Even as we speak, a designer or publisher somewhere in the world is contemplating ways to recreate the success of the Arkham games with no appreciation for how a product was arrived at. Accounts from those that ventured there give the impression it was the mechanical formula of the Arkham series that gave motion to a lacklustre film tie-in based on Captain America. It certainly seemed to be that type of affair, not quite worth the dollars to find out [consumer beats commentator].

Unfortunately, some of these more shallow, corporate-driven trends have infiltrated the comics themselves. If you know about the heavily publicized DC Comics "New 52" reboot, you know that the four-colour format is as fickle as ever, prone to ditching its history at the first sign of digital sales (to a degree), contrary to old wisdom. With worlds that demand reason to fill the far reaching corners of an ever expanding sandbox, I like to think video games have the opportunity to take the best from the Batman lesson, doing as the comics haven't by making a sales pitch of a rich and involving universe.

Arkham Asylum makes a meal of all available materials, borrowing iconic thrills from comics like Arkham Asylum: A Serious House on Serious Earth and Arkham Asylum: Living Hell, while also picking up on colourful strands from scary places like 1997's reviled Schumacher film, Batman & Robin. The story isn't a dense tome of text and cut scenes, but often that's the intended meaning of good storytelling, remembering the importance to acknowledge medium, genre and any other influences that might shape a story. Things fell apart at the end of Arkham Asylum, but for the most part, there was a servicable effort to make all that trapsing seem pretty worthwhile, at least while it was happening. By referencing the comics, it ensured the entire affair was as visually and conceptually interesting as it should be, unbound in ways the films, by their own choice, haven't always been.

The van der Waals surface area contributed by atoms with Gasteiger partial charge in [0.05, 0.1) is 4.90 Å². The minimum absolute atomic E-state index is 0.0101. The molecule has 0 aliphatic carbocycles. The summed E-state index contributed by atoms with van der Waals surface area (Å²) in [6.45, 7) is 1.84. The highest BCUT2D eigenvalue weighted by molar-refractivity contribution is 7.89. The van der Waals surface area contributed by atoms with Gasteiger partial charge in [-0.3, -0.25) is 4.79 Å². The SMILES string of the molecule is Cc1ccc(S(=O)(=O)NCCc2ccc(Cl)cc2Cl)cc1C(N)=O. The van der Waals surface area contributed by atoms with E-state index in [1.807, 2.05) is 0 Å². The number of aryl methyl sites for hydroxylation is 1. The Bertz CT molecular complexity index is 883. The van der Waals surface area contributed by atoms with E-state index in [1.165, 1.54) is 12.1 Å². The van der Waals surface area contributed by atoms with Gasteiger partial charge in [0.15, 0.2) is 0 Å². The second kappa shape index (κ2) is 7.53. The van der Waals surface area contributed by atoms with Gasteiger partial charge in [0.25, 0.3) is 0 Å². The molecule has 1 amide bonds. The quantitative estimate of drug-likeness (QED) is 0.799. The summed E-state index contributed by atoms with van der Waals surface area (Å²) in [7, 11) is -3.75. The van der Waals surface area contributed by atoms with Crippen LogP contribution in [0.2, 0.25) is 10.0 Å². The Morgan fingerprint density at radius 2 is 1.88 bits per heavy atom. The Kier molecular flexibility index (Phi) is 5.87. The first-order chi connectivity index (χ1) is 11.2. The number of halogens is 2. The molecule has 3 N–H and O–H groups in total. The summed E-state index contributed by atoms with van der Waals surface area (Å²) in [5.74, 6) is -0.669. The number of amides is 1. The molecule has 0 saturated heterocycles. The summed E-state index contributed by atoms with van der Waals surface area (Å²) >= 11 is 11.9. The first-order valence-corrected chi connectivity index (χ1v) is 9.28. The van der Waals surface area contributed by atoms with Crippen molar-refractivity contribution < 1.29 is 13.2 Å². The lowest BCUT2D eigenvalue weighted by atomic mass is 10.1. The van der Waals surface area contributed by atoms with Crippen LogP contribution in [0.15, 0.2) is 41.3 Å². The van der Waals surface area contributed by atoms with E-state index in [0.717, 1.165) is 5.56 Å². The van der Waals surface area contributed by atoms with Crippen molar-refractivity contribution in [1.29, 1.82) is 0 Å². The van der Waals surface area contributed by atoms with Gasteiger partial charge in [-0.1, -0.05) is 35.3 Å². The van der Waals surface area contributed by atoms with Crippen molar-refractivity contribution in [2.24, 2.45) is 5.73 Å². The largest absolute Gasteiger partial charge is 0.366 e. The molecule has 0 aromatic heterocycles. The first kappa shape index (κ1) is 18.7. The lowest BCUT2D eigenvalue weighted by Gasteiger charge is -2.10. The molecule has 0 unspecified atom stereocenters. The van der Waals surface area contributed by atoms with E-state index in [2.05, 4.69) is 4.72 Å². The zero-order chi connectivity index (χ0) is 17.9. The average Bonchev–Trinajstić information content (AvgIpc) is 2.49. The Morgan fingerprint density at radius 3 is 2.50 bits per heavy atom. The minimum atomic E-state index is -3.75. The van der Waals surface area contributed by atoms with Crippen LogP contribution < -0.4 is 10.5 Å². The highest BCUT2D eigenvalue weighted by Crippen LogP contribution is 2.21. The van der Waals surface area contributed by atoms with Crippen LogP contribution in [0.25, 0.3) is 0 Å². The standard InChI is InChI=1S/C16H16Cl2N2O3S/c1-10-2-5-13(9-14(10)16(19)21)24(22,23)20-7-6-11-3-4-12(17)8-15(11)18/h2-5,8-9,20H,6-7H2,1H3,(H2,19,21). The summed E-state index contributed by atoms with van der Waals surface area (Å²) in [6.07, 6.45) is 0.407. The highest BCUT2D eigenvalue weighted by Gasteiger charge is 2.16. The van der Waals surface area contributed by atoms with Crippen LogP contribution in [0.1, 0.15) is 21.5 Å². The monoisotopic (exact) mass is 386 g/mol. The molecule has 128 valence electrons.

The films have a similar strong foundation in the comics, owing much to stories like Batman: Year One and Batman: Dark Victory. With that in mind, the lesson of Batman's many successes should almost certainly be one of respect for the source, rather than dollar-signs-in-the-eyes that might suggest any Batman is good Batman. It's an endorsement of the influence of the original, just as Warner Bros. Montreal profess.

Meandering to a blog conclusion, I think back to the turn-of-the-decade phenomenon of The Matrix. The 1999 breakout hit brought Hong Kong wirework to the Hollywood fore and similarly endorsed the ideals of a comic book and anime audience, steeped in expansive universes and interesting concepts, bolstered by graphic design. Famously left to the devices of the Wachowski siblings who put the pieces together (in distant Australia), the film was a landmark endorsement of the creator, confirming the action-packed auteur theory that offered a gateway to the superheroes who've taken over that ideaspace (for better or worse).

Let's just hope things end better for Batman.